Jokilehto, Jukka. 2007. International charters on urban conservation: some thoughts on the principles expressed in current international doctrine. City & Time 3 (3): 2.
Jokilehto, Jukka. 2013. The context of the Venice Charter (1964). Conservation and Management of Archaeological Sites 2 (4): 229–233. https://doi.org/10.1179/135050398793138762.
Najd, Meysam Deghati, Nor Atiah Ismail, Suhardi Maulan, Mohd Yazid Mohd. Yunos, and Mahsa Dabbagh Niya. 2015. Visual preference dimensions of historic urban areas: the determinants for urban heritage conservation. Habitat International 49: 115–125. https://doi.org/10.1016/j.habitatint.2015.05.003.
Olukoya, Obafemi AP. 2021. Framing the values of vernacular architecture for a value-based conservation: a conceptual framework. Sustainability 13 (9): 4974. https://doi.org/10.3390/su13094974.
Parrinello, S., F. Picchio, R. De Marco, and A. Dell’Amico. 2019. Documenting the cultural heritage routes. The creation of informative models of historical russian churches on upper Kama Region. In The International Archives of the Photogrammetry, Remote Sensing and Spatial Information Sciences, Volume XLII-2/W15, 27th CIPA International Symposium “Documenting the past for a better future”,887–894. Ávila, Spain, September 1–5. https://doi.org/10.5194/isprs-archives-XLII-2-W15-887-2019.
Patiwael, Patrick R., Peter Groote, and Frank Vanclay. 2019. Improving heritage impact assessment: an analytical critique of the ICOMOS guidelines. International Journal of Heritage Studies 25 (4): 333–347. https://doi.org/10.1080/13527258.2018.1477057.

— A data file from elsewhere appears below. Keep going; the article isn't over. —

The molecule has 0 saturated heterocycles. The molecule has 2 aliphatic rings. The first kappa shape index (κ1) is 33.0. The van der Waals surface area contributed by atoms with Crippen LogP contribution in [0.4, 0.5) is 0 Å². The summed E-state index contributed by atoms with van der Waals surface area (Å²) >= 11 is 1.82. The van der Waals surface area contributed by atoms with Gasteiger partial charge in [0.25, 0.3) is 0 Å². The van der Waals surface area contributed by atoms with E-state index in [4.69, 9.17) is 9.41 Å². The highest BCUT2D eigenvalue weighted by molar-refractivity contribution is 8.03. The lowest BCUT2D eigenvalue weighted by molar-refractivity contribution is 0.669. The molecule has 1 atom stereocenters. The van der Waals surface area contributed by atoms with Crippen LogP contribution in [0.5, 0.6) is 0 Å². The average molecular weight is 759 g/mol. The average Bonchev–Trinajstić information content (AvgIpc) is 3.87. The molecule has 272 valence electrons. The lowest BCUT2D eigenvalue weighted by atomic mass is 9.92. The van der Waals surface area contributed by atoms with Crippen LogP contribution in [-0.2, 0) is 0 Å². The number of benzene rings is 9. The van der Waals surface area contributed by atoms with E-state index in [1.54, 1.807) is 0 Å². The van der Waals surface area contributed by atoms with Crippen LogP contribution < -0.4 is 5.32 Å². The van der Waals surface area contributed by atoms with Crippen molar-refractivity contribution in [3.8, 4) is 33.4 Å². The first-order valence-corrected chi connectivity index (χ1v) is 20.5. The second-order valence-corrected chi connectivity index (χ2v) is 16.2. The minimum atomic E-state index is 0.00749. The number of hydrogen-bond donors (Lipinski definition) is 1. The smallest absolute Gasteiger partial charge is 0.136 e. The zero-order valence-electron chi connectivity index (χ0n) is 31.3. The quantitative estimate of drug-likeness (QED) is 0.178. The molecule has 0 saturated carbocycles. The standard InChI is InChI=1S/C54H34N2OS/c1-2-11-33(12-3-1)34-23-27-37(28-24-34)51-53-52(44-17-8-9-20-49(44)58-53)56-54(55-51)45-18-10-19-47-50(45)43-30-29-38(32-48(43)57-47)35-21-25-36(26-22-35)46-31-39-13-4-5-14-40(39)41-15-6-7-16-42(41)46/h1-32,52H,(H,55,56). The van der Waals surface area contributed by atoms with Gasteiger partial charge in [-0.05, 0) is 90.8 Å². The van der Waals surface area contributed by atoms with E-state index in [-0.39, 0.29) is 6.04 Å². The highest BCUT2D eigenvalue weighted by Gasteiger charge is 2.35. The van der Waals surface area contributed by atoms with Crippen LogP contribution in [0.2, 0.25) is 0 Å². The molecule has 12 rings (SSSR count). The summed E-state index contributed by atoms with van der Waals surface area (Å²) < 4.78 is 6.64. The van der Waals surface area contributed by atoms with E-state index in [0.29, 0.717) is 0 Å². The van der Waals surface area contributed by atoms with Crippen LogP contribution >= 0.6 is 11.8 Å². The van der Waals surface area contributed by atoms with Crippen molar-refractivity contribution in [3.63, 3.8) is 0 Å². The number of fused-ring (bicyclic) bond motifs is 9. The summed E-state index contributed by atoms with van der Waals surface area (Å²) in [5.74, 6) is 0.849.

Priore, Riccaro. 2001. The background to the European landscape convention. In The Cultural Landscape: Planning for a sustainable partnership between people and place, edited by R. Kelly, L. Macinnes, D. Thackray, and P. Whitbourne, 31–37. London: ICOMOS-UK.
Pye, Elizabeth. 2001. Caring for the past: issues in conservation for archaeology and museums. London: James & James.
Australia, I.C.O.M.O.S. 1999. The Burra Charter. Burra: Australia ICOMOS.
Australia, I.C.O.M.O.S. 2013. The Burra Charter. Burra: Australia ICOMOS.
UNESCO. 1962. Recommendation concerning the safeguarding of beauty and character of landscapes and sites. Paris: UNESCO.
UNESCO. 1976. Recommendation concerning the safeguarding and contemporary role of historic areas. Nairobi: UNESCO.
UNESCO. 2005. Vienna memorandum. Paris: UNESCO. https://whc.unesco.org/en/documents/5965.
UNESCO. 2011. Recommendation on the historic urban landscape. Paris: UNESCO. https://whc.unesco.org/document/160163.